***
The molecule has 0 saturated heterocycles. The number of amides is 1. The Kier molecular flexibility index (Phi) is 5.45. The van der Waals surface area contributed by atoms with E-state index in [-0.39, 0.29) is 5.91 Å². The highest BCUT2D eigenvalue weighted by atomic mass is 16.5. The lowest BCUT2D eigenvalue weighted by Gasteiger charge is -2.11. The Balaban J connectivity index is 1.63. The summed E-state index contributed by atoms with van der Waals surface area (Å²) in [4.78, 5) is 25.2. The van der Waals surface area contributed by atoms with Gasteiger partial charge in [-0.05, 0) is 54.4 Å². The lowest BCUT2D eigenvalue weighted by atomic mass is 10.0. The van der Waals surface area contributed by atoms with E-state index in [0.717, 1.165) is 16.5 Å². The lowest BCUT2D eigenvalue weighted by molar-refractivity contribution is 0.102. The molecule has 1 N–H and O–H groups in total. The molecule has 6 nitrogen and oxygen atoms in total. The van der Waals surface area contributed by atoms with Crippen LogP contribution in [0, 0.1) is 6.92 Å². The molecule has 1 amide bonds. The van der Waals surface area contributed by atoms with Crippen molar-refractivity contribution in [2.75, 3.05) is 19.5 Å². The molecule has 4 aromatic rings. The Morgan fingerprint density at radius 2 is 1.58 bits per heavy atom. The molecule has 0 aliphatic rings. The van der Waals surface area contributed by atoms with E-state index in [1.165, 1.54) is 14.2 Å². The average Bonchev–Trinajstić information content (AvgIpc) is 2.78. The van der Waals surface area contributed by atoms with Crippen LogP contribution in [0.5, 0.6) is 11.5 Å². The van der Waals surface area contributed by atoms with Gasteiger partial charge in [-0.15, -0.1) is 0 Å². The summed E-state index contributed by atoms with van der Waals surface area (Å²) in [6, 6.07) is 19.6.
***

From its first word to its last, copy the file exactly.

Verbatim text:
The molecule has 0 saturated heterocycles. The number of amides is 1. The Kier molecular flexibility index (Phi) is 5.45. The van der Waals surface area contributed by atoms with E-state index in [-0.39, 0.29) is 5.91 Å². The highest BCUT2D eigenvalue weighted by atomic mass is 16.5. The lowest BCUT2D eigenvalue weighted by Gasteiger charge is -2.11. The Balaban J connectivity index is 1.63. The summed E-state index contributed by atoms with van der Waals surface area (Å²) in [4.78, 5) is 25.2. The van der Waals surface area contributed by atoms with Gasteiger partial charge in [-0.05, 0) is 54.4 Å². The lowest BCUT2D eigenvalue weighted by atomic mass is 10.0. The van der Waals surface area contributed by atoms with E-state index in [0.717, 1.165) is 16.5 Å². The lowest BCUT2D eigenvalue weighted by molar-refractivity contribution is 0.102. The molecule has 1 N–H and O–H groups in total. The molecule has 6 nitrogen and oxygen atoms in total. The van der Waals surface area contributed by atoms with Crippen LogP contribution in [0, 0.1) is 6.92 Å². The molecule has 1 amide bonds. The van der Waals surface area contributed by atoms with Crippen molar-refractivity contribution in [2.75, 3.05) is 19.5 Å². The molecule has 4 aromatic rings. The Morgan fingerprint density at radius 2 is 1.58 bits per heavy atom. The molecule has 0 aliphatic rings. The van der Waals surface area contributed by atoms with E-state index in [1.165, 1.54) is 14.2 Å². The average Bonchev–Trinajstić information content (AvgIpc) is 2.78. The van der Waals surface area contributed by atoms with Crippen LogP contribution in [0.5, 0.6) is 11.5 Å². The van der Waals surface area contributed by atoms with Gasteiger partial charge in [-0.15, -0.1) is 0 Å². The summed E-state index contributed by atoms with van der Waals surface area (Å²) in [6, 6.07) is 19.6.